What are chord progressions?

Chord Progression Basics

In previous lessons we have covered a few topics on scales and chords but right here we are going to deal with chord progressions hence the question flashes right back at you β€œWhat are chord progressions?”

We clearly stated earlier that;

  • Group of notes played in a sequence is called a SCALE.
  • When two or more notes are played simultaneously (together) a CHORD is formed.
  • Chord Progression = ?

A chord progression is simply group of chords played in a sequence.

If you check well you will observe that this is similar to SCALES but SCALES deals with a group of notes played in a sequence while CHORD PROGRESSIONS deals with a group of CHORDS played in a sequence.

Knowing how to play nice sounding Chord Progressions is an essential practice to able to play and learn new songs.

At inspiredfingers.com it’s our Job to help you understand the basics of playing nice sounding progressions and help you recognize them in songs.

Let’s see some quick examples of few chord progressions.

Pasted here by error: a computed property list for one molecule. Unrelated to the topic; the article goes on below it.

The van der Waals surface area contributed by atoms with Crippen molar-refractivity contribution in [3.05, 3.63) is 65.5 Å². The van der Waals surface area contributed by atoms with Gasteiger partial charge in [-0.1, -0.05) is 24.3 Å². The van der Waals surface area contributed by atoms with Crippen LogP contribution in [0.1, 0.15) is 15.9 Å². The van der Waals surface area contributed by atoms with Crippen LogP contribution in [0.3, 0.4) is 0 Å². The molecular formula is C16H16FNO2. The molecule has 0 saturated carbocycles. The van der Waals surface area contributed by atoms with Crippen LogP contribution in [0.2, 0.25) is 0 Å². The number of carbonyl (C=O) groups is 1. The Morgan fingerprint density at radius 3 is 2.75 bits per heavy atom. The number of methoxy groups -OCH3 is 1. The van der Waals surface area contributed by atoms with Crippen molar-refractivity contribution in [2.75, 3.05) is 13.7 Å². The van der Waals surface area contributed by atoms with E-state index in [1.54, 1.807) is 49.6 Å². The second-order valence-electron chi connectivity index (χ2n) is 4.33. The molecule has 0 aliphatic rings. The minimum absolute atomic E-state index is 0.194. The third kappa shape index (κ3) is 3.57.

• 1 – 4 – 5 chord progression
  • 2 – 5 – 1 chord progression
  • 3 – 6 – 2 chord progression

Before we proceed I would recommend you review our lesson on the β€œNumber System” to understand everything here.

Let’s assume we are in the key of C major

 

  1. The first chord progression 1 – 4 – 5 will be interpreted based on the NOTE that each number falls under.

 

1 = C, 4 = F and 5 = G hence, 1 – 4 – 5 = C – F – G

 

Look at it again and confirm we are right with all interpretations.

Thus, it will be called;

 

C chord – F chord – G chord

 

The next step is to identify the chord quality/type of each whether it’s either minor or major or probably a diminished triad.

Remember this rule:

  • 1 ,4 and 5 chords are major chords.
  • 2,3 and 6 chords are minor chords.
  • 7 is a diminished triad.

Going by that we can actually name the chord type properly. Hence

C (1 chord) – F (4 chord) – G (5 chord) = C major chord – F major chord – G major chord

 

Very simple isn’t it? But if you didn’t get it please read over and over again and ask questions.

 

  1. To get the 2 – 5 – 1 chord progression in key C, we Follow the same procedure we did for the first chord progression in example (a)

 

 

D minor chord – G major chord – C major chord

 

  1. Do the 3 – 6 – 2 chord progression in key C as an exercise to test your understanding of chord progressions.

 

…………………………………………………………………………………………………………………………………………………….

 

In summary, when you see a chord progression anywhere;

  • First of all write out the major scale with numbers of the particular key you want to interpret that chord progression in.
  • Pick each Note that tallies with the same number you have on the chord progression and write it down.
  • Lastly determine the chord type/quality whether it is a major, minor or diminished chord based on their number positions.

That’s all.

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